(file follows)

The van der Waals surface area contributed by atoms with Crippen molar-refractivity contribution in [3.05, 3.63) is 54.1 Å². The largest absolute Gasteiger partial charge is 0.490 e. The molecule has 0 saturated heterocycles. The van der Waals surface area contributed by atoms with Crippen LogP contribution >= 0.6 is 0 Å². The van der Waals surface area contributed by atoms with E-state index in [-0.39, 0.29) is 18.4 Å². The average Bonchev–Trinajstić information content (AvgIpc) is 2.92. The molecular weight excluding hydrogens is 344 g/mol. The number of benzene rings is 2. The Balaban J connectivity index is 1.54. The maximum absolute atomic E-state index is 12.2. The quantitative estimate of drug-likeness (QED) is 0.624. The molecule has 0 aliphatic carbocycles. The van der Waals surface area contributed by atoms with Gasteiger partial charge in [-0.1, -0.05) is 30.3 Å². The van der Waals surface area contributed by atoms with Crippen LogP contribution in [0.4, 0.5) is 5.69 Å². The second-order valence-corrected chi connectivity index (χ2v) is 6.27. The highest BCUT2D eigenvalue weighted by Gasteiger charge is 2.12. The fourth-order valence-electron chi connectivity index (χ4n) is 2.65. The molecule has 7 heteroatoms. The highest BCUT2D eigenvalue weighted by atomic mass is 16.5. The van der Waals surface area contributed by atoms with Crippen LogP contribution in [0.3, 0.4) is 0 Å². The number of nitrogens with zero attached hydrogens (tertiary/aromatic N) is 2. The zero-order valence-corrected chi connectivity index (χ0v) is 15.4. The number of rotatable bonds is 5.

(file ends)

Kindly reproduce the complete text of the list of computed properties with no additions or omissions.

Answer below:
The van der Waals surface area contributed by atoms with Crippen molar-refractivity contribution in [3.05, 3.63) is 54.1 Å². The largest absolute Gasteiger partial charge is 0.490 e. The molecule has 0 saturated heterocycles. The van der Waals surface area contributed by atoms with Crippen LogP contribution >= 0.6 is 0 Å². The van der Waals surface area contributed by atoms with E-state index in [-0.39, 0.29) is 18.4 Å². The average Bonchev–Trinajstić information content (AvgIpc) is 2.92. The molecular weight excluding hydrogens is 344 g/mol. The number of benzene rings is 2. The Balaban J connectivity index is 1.54. The maximum absolute atomic E-state index is 12.2. The quantitative estimate of drug-likeness (QED) is 0.624. The molecule has 0 aliphatic carbocycles. The van der Waals surface area contributed by atoms with Gasteiger partial charge in [-0.1, -0.05) is 30.3 Å². The van der Waals surface area contributed by atoms with Crippen LogP contribution in [0.4, 0.5) is 5.69 Å². The second-order valence-corrected chi connectivity index (χ2v) is 6.27. The highest BCUT2D eigenvalue weighted by Gasteiger charge is 2.12. The fourth-order valence-electron chi connectivity index (χ4n) is 2.65. The molecule has 7 heteroatoms. The highest BCUT2D eigenvalue weighted by atomic mass is 16.5. The van der Waals surface area contributed by atoms with Crippen LogP contribution in [0.3, 0.4) is 0 Å². The number of nitrogens with zero attached hydrogens (tertiary/aromatic N) is 2. The zero-order valence-corrected chi connectivity index (χ0v) is 15.4. The number of rotatable bonds is 5.